Arctic research program receives $4.3 million grant

by Jake Rector

Sun Star

In September, the Study for Environmental Arctic Change, or SEARCH, a large scale research program focused on increasing our knowledge of the changing Arctic, received a $4.2 million grant from the National Science Foundation to further its efforts to develop and synthesize new knowledge about Arctic change.

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Melting permafrost can cause major erosion and damage. Photo courtesy of the National Park Service.

SEARCH has action groups in universities all over the country, including Rutgers University, University of Colorado, Northern Arizona University and at UAF as well as ties to other agencies such as the National Oceanic and Atmospheric Administration and the Arctic Research Consortium of the United States. The search program is directed by the Science Steering Committee which “develops and holds the mission of SEARCH,” according to ARCUS Director of Programs, Helen Wiggins.

SSC Chair and holder of positions here at UAF, the Geophysical Institute and the Arctic Research Center, Hajo Eicken began writing the grant in 2013, and says that it will greatly help the SEARCH program. Eicken says that before the grant funding, SEARCH was mostly comprised of independent researchers with a common goal. “Now we can support young researchers, and develop further linkages,” Eicken said.

The grant allows SEARCH to enact what Eicken calls Action Teams around the country. These teams will be groups of researchers working on one of the three specific focuses of SEARCH: sea ice change, land ice retreat and permafrost decline, or sea level rise. “Because we want to involve young researchers we consciously placed the teams around the country,” Eicken explained. This allows each team to pull researchers from different scientific communities.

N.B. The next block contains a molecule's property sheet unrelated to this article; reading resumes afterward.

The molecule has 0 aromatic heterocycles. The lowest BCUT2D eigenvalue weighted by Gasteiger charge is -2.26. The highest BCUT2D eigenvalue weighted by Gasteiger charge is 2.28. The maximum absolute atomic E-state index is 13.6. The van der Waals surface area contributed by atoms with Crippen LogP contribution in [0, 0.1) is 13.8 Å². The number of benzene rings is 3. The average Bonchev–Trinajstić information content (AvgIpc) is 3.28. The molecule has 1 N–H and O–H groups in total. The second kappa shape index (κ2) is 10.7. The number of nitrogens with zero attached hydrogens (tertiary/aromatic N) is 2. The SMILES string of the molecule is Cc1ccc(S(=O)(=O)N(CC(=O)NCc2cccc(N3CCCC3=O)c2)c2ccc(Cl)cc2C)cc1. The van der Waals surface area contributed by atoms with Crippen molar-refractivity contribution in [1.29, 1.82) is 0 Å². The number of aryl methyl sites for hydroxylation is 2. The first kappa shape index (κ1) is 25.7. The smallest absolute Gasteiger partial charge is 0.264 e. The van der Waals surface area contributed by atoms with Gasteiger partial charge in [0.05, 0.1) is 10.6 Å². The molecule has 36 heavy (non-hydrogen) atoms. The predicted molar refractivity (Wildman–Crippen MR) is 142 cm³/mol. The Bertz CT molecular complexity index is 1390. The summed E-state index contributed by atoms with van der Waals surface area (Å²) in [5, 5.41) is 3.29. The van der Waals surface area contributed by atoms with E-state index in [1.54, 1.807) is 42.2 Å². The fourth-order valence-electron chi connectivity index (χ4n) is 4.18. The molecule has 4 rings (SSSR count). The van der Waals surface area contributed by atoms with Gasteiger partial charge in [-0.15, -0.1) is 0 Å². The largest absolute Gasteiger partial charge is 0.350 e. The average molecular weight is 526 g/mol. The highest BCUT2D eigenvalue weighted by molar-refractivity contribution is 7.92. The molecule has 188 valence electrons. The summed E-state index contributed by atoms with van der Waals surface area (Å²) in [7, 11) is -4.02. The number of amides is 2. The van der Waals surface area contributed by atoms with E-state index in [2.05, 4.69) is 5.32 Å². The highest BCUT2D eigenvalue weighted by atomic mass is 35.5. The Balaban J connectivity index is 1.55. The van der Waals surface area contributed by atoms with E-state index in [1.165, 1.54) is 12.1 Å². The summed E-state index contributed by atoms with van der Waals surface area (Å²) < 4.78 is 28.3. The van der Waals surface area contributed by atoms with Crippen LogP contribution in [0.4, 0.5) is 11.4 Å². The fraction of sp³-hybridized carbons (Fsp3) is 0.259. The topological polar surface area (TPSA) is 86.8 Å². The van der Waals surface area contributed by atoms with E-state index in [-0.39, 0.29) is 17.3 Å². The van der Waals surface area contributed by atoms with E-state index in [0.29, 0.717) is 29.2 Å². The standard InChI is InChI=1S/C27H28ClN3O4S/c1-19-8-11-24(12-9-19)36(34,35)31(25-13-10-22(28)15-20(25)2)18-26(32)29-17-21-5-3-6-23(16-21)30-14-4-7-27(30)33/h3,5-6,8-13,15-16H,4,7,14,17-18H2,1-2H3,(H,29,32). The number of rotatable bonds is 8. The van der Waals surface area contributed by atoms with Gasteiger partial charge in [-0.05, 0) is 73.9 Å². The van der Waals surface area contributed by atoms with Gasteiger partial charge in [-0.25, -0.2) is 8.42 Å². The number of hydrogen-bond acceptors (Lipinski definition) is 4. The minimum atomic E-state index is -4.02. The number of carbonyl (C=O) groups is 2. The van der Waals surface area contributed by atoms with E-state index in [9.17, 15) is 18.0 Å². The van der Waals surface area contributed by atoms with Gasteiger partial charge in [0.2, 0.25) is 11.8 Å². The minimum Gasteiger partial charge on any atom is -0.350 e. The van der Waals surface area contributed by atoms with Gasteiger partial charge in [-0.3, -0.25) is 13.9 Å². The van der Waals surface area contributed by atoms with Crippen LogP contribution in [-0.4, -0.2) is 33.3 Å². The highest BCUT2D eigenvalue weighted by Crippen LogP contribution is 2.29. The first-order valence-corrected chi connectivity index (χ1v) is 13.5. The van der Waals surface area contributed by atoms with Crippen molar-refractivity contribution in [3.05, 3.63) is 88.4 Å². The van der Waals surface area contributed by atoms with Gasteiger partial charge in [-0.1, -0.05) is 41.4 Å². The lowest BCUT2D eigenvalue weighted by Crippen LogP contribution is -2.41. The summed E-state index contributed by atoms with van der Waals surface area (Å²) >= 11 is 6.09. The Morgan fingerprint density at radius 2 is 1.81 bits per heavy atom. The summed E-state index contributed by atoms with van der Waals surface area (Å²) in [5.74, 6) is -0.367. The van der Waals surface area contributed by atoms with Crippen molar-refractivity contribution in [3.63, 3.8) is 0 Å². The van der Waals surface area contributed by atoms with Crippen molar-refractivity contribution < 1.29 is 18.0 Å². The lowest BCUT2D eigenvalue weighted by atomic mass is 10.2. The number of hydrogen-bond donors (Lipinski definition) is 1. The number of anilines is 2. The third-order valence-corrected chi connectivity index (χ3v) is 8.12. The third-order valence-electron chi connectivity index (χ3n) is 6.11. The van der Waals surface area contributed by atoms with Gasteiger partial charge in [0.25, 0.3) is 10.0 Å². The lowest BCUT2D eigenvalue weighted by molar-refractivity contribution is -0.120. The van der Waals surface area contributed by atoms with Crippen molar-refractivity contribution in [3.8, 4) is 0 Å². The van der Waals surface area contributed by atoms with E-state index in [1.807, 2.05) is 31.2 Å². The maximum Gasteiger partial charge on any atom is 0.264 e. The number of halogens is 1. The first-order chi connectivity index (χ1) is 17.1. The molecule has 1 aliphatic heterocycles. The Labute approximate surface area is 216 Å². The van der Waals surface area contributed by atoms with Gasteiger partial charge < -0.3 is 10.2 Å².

The Action Teams work to make new observations and find new information. Then SEARCH works to implement what Wiggins describes as “Knowledge to Action,” a way to consolidate the scientific information so that policy and decision makers can use it to implement effective action. In doing so, they hope to enable a more efficient response to a rapidly changing Arctic.

They also aim to provide better understanding of the Arctic to communities who build their lives around it. A project started in 2010 and directed by the Sea Ice Outlook branch of SEARCH has helped to provide a resource to Alaska Native subsistence hunters by providing weekly reports of sea ice conditions related to walrus in the North Bering and Chukchi Seas. Hunters, researchers and coastal communities can now subscribe to weekly updates on the Sea Ice to Walrus Outlook.

This work, commonly done by researchers and post-doc students, is at the heart of what SEARCH aims to do. According to Olivia Lee, who started working with SEARCH as a post-doc, SEARCH represents a great opportunity for students to not only get involved with research, but to also engage in outreach and really see the application of that research in everyday life. Having worked on the Sea Ice to Walrus Outlook, Lee was able to spend a lot of time in communities along the Bering Strait, talking with people and letting them know about the role they can play in finding out about changing sea ice in the spring.

The SEARCH program shows incredible potential to make a realistic change in the next five years and this funding plays a huge role in that. “It’s a whole different story when you want to do something versus when you have the resources to do it,” Lee said.

As the SEARCH program continues to grow and expand its network of knowledge and information it will need more funding. This grant provides a good start, but Eicken says they are still looking for funding from other agencies and the private sector, hoping that people will find value in the work they are doing and be willing to contribute to their cause.

Eicken encourages students, even undergraduates, who have a passion and interest in the areas of research that SEARCH is focused on to visit the SEARCH program website and contact the Action Team focused on that field, or to go through the Fairbanks branch of APECS, the Association for Polar Early Career Scientists. If students want to participate but are unsure of where to start, he tells students to contact him and he will send them in the right direction.

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